Kim AllenMy faculty role at NC State has focused on family science. My research, teaching, and extension programs all revolved around the central question of how do we help families thrive? The majority of my work fell into two arenas; supporting professionals that worked directly with families and creating best practices for teaching family science online. In my first role, I was able to create programs and organizations that supported the professional development of direct service providers like parent coaches and  family life educators. One example of that role was in the creation of a professional development organization, the Family Life Coaching Association, a non-profit that works to elevate the field of family science, specific coaches helping families. In my other role, I was able to research and put into practice effective approaches to teaching family science online. This meant everything from online graduate education to online parenting modules for teen parents. Knowing that families need support and often look to online resources was a major motivating factor in my work. I have recently moved to the College of Agriculture and Life Sciences’ Academic Programs Office where I get to continue my work in supporting student excellence.

How has your designation as a University Faculty Scholar impacted your teaching, research, leadership, etc.?

It is an honor to have the University Faculty Scholar designation. When I look at my esteemed colleagues with that title, I feel such a sense of honor and pride. To be honest, the day to day work didn’t change all that much; my teaching, research, and extension work pretty much continued without a change. What I think this designation helps with is feelings of worth and opportunities. I have been able to move into an administration role and while the designation wasn’t the only reason, I do think it probably helped.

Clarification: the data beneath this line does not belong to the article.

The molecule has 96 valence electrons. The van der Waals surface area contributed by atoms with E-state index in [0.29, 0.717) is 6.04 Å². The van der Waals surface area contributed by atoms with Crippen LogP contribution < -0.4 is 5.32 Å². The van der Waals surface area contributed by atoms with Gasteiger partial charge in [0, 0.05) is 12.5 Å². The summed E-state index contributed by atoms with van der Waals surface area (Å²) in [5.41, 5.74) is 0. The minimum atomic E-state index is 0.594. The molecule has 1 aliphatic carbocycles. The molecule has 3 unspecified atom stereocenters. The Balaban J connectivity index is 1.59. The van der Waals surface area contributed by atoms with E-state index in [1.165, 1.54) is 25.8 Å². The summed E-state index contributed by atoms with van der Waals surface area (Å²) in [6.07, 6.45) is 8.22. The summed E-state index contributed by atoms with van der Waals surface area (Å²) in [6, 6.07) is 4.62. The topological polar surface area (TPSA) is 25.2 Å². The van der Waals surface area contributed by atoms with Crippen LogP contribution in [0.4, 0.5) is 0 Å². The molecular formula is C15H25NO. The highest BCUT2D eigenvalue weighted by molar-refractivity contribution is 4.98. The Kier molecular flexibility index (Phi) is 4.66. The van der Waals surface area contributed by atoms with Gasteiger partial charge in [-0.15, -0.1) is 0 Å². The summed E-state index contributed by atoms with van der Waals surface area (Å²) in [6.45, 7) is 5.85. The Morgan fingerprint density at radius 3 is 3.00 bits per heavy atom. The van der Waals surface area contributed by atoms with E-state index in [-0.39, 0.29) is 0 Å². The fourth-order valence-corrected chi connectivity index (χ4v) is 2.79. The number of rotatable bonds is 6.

What advice do you have for new University Faculty Scholars?

I would encourage new scholars to keep doing what they do as it is clearly working! One other thing I might add is that balance and health are critical; be sure to carve out time for family life and joyful activities.

Gavin Williams

Professor, Interim Department Head, Department of Chemistry
College of Sciences

2015-16 University Faculty Scholar

What is the focus of your work at NC State?

Gavin Williams

My research group uses synthetic biology to facilitate access to new-to-nature chemicals for drug discovery and development.

How has your designation as a University Faculty Scholar impacted your teaching, research, leadership, etc.?

The University Faculty Scholar funds allowed the research group to try new experiments and explore new research directions that traditional funding mechanisms wouldn’t necessarily allow.

Sankar Arumugam

Professor, Department of Civil, Construction and Environmental Engineering
College of Engineering

2013-14 University Faculty Scholar

What is the focus of your work at NC State?

Sankar Arumugam

My primary research focus is to understand, quantify and predict the stresses on the environmental systems – water, energy and ecology – under changing climate and human influences, and then designing sustainable solutions to address these stresses. Our research group focuses on various NSF-funded projects that combine hydroclimatic forecasts/projections for improving infrastructure management at various time scales. We also focus on synthesis of hydroclimate, energy and ecological observed/modeled datasets to understand the signature of human and climate influences on environmental systems. This synthesis  eventually provides critical information on the drivers of changes in human-environmental systems, thereby they provide a priori information for incorporating those changes into  physical/stochastic/system models for improving infrastructure management.

How has your designation as a University Faculty Scholar impacted your teaching, research, leadership, etc.?

Certainly having university recognition is a plus. It certainly provided additional cushion for travel during my sabbatical. This helped me to establish collaborative research with the U.S. Geological Survey National Center in Reston, Virginia, and this collaboration will help me for the years to come. I certainly feel this recognition is expected to yield career advances.

What advice do you have for new University Faculty Scholars?

I would call it a suggestion. Be bold; be transformative. Embrace problems through which you can make an impact on the society. Encourage your graduate students to collaborate with other scientists/collaborators in the field so that they develop a more diverse thinking in problem solving.